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Church’s legal procedures for abuse cases need changing

ROME (CNS): Even though the Catholic Church has all the necessary norms and laws in place to safeguard minors from abuse by clergy, the problem continues to be a lack in understanding or caring about those rules and guidelines and applying them effectively, said one Jesuit Father Hans Zollner, head of the Pontifical Gregorian University’s Center for Child Protection.
What must change are Church procedures for handling accusations of abuse, he said.
At a ceremony awarding 18 people—religious and laity—diplomas for completing a specialisation course in safeguarding minors on February 9, Father Zollner said that the legal process “must be more transparent and more transparent for everyone” including the victims, the accused and his or her superiors,. 
He noted that victims receive no information during the process and the accused are left “in limbo” for what may be five years or more not knowing if they will be sentenced or even found guilty. Not even the bishop or religious superior of the accused receives information about what’s happening.
So while the Church’s definitions of what constitutes a crime and suggested sentences are clear, Father Zollner said that what needs addressing is how to beef up the Church’s legal system so that it can “actually bring justice to everyone” and truly protect minors.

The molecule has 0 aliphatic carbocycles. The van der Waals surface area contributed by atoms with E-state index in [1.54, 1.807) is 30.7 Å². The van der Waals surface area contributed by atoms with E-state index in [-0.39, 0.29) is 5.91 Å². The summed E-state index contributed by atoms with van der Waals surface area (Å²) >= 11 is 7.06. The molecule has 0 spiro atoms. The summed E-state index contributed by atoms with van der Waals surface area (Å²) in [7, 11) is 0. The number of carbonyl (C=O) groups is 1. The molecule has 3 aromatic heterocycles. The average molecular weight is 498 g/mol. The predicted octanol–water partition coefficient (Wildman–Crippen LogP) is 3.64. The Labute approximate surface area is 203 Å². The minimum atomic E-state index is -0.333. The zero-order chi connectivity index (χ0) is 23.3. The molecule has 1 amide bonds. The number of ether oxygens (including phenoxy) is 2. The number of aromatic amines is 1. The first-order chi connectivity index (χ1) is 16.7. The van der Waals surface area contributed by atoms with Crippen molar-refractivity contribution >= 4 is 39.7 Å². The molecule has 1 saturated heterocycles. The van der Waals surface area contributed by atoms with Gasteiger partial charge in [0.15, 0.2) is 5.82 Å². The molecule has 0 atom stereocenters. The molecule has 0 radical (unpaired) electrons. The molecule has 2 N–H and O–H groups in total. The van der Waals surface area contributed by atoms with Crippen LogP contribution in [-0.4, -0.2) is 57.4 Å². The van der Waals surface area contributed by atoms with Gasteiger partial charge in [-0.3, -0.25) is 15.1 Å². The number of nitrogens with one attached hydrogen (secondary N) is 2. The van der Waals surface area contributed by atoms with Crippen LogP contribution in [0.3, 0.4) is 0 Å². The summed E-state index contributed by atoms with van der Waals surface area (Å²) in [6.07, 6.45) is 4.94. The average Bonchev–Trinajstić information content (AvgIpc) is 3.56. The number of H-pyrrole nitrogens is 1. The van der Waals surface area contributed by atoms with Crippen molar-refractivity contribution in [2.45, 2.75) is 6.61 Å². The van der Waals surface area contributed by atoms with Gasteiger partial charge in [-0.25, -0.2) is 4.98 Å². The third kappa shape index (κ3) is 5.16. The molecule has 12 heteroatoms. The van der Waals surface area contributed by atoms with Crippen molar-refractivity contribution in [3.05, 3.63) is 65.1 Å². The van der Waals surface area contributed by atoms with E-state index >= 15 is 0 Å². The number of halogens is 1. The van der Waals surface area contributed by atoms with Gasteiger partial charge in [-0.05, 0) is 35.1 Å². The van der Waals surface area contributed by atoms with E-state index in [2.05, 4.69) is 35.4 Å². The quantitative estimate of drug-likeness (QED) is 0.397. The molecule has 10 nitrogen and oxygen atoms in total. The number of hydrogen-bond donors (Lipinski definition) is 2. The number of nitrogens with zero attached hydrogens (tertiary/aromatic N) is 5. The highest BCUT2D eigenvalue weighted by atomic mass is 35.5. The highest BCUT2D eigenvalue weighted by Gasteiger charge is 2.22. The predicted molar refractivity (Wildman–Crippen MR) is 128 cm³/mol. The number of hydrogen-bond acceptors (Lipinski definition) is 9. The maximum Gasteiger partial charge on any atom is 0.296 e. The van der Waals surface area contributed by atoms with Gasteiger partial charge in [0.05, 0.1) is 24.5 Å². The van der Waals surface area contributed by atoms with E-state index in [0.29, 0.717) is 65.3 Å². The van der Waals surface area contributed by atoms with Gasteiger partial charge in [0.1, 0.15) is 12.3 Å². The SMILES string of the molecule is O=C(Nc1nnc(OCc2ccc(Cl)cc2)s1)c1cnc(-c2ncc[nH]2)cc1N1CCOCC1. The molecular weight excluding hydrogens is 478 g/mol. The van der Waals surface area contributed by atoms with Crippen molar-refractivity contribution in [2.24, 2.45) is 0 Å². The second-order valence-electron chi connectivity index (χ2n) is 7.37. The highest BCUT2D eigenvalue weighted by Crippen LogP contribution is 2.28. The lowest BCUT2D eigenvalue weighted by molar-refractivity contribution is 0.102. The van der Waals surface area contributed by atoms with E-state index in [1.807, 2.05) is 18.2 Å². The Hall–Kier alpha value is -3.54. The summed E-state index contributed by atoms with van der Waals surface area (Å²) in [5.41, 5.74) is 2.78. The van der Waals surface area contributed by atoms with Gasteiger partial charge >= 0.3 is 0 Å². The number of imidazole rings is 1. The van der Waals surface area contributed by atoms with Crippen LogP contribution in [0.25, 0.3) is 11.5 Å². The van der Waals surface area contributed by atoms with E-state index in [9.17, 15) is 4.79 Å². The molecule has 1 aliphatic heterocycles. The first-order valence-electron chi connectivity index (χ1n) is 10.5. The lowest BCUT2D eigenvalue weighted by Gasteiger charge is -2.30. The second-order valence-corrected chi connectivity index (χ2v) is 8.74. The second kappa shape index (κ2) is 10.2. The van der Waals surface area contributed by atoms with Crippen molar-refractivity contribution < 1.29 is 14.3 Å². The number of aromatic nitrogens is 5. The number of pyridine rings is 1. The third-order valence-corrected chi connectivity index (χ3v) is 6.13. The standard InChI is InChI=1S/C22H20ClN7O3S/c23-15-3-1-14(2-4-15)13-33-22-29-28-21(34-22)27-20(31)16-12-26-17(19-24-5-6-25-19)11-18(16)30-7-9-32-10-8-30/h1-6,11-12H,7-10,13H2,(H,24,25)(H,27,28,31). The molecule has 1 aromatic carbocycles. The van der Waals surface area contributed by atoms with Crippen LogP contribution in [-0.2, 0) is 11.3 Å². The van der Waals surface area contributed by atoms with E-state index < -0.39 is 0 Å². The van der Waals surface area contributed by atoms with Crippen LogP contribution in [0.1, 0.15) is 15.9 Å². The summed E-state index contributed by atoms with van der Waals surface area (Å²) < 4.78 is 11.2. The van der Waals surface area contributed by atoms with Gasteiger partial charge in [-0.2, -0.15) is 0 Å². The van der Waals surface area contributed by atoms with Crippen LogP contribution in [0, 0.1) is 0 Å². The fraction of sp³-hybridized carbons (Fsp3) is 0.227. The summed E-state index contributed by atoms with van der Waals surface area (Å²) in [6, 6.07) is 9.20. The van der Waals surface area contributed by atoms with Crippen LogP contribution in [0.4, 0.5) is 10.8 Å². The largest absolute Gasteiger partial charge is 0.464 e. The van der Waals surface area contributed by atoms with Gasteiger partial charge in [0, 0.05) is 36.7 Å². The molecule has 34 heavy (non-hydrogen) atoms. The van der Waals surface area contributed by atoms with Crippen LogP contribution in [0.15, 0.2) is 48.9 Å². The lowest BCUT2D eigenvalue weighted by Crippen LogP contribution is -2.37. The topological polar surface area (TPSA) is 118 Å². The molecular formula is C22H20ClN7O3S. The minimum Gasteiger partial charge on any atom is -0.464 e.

At the February 9 ceremony, Father Zollner, a theologian and psychologist who is also dean of the university’s institute of psychology, unveiled a new academic degree program in safeguarding that will begin in the autumn. 
The licentiate or master’s degree is meant for specialists from any field— theology, canon law, civil law, psychology, social services—to deepen their knowledge and practical skills in child protection.
Approved by the Congregation for Catholic Education, the degree also qualifies educators to teach in seminaries or other institutes where future generations of religious, priests and bishops are formed, he said.
Father Zollner said the idea is to equip people interested in the field of child protection with high-level, multidisciplinary qualifications, skills and drive to take safeguarding to a whole new level.
“In theory, we have all the instruments,” guidelines and norms in place, but they only “help us up to a certain point,” he said.
Major problems include applying what the Church mandates when it comes to drawing up and carrying out abuse policies, properly vetting and forming candidates for the priesthood and religious life, and holding bishops and major superiors accountable when they fail to act or cover up abuse, Father Zollner said.
Another problem is many Church leaders do not even know what Church law, much less their country’s civil law, says about the crime of abuse and reporting requirements, he added.
He said that, fundamentally, this comes down to a problem of “the heart” and “how to shape mentalities” so people are thorough and determined in building awareness and carrying out the law.
“Unfortunately, we are not machines” that just can be programmed differently, he said.
“There is a culture that must be changed, but this will not happen overnight,” Father Zollner said. “I’ve always said it will be a very long journey.”

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